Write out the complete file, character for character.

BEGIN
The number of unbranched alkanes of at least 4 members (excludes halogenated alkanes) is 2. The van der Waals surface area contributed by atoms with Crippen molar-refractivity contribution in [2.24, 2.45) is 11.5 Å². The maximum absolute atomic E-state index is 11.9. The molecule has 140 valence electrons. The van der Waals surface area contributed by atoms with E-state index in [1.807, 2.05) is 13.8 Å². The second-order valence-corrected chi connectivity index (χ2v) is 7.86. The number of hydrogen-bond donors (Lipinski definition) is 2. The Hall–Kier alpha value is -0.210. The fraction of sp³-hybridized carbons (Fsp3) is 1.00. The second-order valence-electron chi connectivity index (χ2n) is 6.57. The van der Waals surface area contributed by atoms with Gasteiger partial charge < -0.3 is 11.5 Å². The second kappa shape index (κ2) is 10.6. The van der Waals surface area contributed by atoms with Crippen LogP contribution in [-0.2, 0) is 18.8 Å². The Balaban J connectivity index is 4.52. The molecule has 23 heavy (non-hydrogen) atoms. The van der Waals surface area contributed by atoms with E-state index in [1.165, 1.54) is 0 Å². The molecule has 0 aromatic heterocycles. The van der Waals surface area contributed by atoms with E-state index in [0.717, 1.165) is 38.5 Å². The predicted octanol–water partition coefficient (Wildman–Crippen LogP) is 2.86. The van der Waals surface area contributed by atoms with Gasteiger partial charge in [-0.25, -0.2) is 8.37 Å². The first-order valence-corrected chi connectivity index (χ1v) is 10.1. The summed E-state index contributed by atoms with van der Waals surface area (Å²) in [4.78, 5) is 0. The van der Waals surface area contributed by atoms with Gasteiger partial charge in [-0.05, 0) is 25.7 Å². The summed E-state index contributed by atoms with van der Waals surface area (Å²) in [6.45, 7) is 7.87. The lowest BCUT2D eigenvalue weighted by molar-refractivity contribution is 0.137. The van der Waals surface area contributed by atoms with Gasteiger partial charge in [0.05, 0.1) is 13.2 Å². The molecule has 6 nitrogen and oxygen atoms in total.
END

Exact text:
The number of unbranched alkanes of at least 4 members (excludes halogenated alkanes) is 2. The van der Waals surface area contributed by atoms with Crippen molar-refractivity contribution in [2.24, 2.45) is 11.5 Å². The maximum absolute atomic E-state index is 11.9. The molecule has 140 valence electrons. The van der Waals surface area contributed by atoms with E-state index in [1.807, 2.05) is 13.8 Å². The second-order valence-corrected chi connectivity index (χ2v) is 7.86. The number of hydrogen-bond donors (Lipinski definition) is 2. The Hall–Kier alpha value is -0.210. The fraction of sp³-hybridized carbons (Fsp3) is 1.00. The second-order valence-electron chi connectivity index (χ2n) is 6.57. The van der Waals surface area contributed by atoms with Gasteiger partial charge < -0.3 is 11.5 Å². The second kappa shape index (κ2) is 10.6. The van der Waals surface area contributed by atoms with Crippen LogP contribution in [-0.2, 0) is 18.8 Å². The Balaban J connectivity index is 4.52. The molecule has 23 heavy (non-hydrogen) atoms. The van der Waals surface area contributed by atoms with E-state index in [1.165, 1.54) is 0 Å². The molecule has 0 aromatic heterocycles. The van der Waals surface area contributed by atoms with E-state index in [0.717, 1.165) is 38.5 Å². The predicted octanol–water partition coefficient (Wildman–Crippen LogP) is 2.86. The van der Waals surface area contributed by atoms with Gasteiger partial charge in [-0.25, -0.2) is 8.37 Å². The first-order valence-corrected chi connectivity index (χ1v) is 10.1. The summed E-state index contributed by atoms with van der Waals surface area (Å²) in [4.78, 5) is 0. The van der Waals surface area contributed by atoms with Gasteiger partial charge in [-0.05, 0) is 25.7 Å². The summed E-state index contributed by atoms with van der Waals surface area (Å²) in [6.45, 7) is 7.87. The lowest BCUT2D eigenvalue weighted by molar-refractivity contribution is 0.137. The van der Waals surface area contributed by atoms with Gasteiger partial charge in [0.05, 0.1) is 13.2 Å². The molecule has 6 nitrogen and oxygen atoms in total.